That’s not a horrible value, though ultimately I’d still rather convert miles to one of American Express’ airline transfer partners than redeem them for ~1.43 cents each.

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Las Vegas Makes Me Feel Stupid

Las-Vegas-101

And not for the obvious reasons.

Like most people, I have a love/hate relationship with Las Vegas. Actually, I mostly just hate it, but there’s a little part of me that likes it.

What do I like about Las Vegas? It has great food, cocktail lounges, entertainment, and people watching (the good, the bad, and the really, really ugly). Give Las Vegas to me in moderation — we’re talking like once or twice a year, tops — and I’m a happy camper.

But there’s one aspect of going to Las Vegas which drives me nuts. And that’s the fact that it makes me feel really stupid. I’m going this weekend, and as I prepare for my trip I’m reminded of just how stupid the city makes me feel. Let me explain.

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Is It Appropriate To Walk Around A Plane In Pajamas?

Qantas-A380-First-Class-15

Reader Andrew recently asked me the following question via email:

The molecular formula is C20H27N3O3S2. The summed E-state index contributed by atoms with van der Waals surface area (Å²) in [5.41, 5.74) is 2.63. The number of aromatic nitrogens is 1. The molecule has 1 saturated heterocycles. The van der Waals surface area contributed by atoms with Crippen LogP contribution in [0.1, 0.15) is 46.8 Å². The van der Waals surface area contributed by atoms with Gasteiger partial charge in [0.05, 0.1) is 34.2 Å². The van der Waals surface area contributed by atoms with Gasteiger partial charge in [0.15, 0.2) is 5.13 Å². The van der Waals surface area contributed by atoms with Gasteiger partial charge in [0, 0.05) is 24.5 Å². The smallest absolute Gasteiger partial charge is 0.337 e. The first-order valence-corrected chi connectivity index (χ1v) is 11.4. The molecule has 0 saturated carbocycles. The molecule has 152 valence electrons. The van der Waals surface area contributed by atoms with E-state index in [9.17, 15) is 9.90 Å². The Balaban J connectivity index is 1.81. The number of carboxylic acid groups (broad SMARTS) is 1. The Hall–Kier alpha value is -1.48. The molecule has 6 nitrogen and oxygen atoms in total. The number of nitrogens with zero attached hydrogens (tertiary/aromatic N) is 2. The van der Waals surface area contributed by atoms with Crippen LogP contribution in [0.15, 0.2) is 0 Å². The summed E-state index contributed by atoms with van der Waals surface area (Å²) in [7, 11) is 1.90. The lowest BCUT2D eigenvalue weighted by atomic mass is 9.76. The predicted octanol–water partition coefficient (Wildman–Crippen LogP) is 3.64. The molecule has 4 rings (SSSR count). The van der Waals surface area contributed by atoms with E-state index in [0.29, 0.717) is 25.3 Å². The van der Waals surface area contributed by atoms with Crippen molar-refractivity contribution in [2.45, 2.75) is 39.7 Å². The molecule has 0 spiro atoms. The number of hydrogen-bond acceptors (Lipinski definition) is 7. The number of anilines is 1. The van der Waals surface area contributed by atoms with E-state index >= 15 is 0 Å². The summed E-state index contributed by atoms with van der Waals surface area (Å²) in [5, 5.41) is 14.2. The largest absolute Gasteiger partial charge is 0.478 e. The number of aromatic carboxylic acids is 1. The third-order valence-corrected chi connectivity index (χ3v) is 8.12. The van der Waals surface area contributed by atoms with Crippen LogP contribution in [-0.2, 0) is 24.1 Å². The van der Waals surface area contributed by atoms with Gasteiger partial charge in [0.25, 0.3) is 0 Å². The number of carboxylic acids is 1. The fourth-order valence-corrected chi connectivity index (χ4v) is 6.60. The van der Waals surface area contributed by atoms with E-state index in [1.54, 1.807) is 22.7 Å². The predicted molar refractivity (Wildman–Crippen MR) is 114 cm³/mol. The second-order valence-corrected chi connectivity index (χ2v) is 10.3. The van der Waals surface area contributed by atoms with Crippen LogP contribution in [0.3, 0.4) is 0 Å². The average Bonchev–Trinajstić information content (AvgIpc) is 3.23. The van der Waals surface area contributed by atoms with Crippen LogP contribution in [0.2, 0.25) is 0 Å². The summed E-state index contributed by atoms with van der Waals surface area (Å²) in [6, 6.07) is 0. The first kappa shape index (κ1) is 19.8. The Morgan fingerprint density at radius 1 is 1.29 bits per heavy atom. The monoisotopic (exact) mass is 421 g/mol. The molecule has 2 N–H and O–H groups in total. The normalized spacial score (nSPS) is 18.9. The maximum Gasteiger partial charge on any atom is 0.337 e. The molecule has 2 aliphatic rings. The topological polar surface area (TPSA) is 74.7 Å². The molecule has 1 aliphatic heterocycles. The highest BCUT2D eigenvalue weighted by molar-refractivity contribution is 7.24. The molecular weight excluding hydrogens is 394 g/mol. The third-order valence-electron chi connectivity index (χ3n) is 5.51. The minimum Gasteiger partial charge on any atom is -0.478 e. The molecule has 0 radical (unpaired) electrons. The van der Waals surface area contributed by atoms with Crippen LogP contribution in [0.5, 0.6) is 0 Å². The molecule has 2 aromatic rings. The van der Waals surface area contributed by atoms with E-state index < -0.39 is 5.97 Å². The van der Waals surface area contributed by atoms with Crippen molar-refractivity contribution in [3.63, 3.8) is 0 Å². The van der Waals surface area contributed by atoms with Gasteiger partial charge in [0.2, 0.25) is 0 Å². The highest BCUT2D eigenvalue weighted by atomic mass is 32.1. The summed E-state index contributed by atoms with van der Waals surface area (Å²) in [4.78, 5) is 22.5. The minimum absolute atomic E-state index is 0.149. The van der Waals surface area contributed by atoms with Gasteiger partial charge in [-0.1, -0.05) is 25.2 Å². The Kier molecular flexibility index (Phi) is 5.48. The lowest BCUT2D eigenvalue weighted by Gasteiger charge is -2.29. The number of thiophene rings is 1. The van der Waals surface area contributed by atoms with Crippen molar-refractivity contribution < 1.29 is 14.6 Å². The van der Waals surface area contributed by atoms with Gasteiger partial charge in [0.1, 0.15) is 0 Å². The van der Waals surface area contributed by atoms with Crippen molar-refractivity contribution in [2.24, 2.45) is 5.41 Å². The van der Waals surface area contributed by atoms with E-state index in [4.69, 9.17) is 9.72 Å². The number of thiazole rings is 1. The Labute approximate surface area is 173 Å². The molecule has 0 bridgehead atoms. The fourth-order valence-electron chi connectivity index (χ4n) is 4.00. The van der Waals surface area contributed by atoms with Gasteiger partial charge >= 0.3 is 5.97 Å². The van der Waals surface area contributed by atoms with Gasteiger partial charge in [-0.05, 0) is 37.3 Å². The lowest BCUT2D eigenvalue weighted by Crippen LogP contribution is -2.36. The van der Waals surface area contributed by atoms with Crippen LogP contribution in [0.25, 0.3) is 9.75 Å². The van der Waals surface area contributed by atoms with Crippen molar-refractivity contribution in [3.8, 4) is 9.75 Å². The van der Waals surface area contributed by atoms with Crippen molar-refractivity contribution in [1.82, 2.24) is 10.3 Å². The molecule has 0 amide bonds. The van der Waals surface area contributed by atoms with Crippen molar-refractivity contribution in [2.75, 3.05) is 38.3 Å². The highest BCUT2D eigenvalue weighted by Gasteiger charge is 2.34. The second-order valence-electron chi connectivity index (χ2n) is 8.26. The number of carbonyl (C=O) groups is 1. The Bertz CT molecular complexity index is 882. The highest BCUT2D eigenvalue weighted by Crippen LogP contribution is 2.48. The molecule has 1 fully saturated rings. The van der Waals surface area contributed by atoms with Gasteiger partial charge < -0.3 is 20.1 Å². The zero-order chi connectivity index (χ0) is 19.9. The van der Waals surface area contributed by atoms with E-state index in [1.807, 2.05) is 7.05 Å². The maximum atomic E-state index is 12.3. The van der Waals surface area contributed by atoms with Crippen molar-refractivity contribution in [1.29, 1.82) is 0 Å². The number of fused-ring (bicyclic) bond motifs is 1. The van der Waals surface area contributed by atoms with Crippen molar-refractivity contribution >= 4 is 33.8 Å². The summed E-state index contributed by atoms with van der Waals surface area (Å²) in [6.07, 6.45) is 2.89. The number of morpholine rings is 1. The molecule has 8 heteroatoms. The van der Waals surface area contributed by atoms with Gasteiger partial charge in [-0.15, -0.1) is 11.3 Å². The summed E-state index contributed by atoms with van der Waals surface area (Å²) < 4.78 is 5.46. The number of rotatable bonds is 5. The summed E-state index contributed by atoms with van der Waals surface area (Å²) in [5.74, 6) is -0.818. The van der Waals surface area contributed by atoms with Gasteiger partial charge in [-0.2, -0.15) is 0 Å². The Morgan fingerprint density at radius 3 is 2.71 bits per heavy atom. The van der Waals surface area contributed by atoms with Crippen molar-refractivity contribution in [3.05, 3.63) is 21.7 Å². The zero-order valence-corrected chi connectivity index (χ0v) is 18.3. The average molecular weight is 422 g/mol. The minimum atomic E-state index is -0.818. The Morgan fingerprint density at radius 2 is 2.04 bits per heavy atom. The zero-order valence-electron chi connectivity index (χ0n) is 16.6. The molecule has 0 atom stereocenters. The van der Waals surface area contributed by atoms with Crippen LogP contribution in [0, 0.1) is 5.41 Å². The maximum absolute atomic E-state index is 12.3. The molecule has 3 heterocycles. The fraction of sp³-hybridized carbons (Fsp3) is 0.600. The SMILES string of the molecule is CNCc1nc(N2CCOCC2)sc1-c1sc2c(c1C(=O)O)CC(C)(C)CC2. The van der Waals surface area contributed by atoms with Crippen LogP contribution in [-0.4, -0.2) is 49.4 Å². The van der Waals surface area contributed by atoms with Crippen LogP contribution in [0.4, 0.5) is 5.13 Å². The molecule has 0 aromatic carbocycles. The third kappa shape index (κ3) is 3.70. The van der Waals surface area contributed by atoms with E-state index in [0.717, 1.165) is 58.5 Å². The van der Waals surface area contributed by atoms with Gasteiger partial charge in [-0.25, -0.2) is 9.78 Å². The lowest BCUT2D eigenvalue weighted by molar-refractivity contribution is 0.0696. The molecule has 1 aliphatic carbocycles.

“Lucky, I will be flying first class for the first time next week (on Emirates). I’ve never worn pajamas on a plane before, so am wondering if it is appropriate to walk around the plane in them, given what a long flight it is?”

This is a fun one!

One of the things I love about premium cabin flying is that it sort of brings us back to our childhood. Like, flying domestic first class on American you get a warm chocolate chip cookie. Where else do a bunch of adults get served warm chocolate chip cookies for dessert?

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How To Decide Whether To Redeem Miles For A Ticket?

Blue-Lagoon-Iceland

Reader Alexis asked the following question on the “Need award help” page of the blog:

“Hi there- i have approximately 180,000 Chase Sapphire points saved up. I’m currently planning two trips for my boyfriend & myself:

1. Boston > Reyjkavik in July/August 2015 (approximate cost: $650 or 60,000 points/per ticket)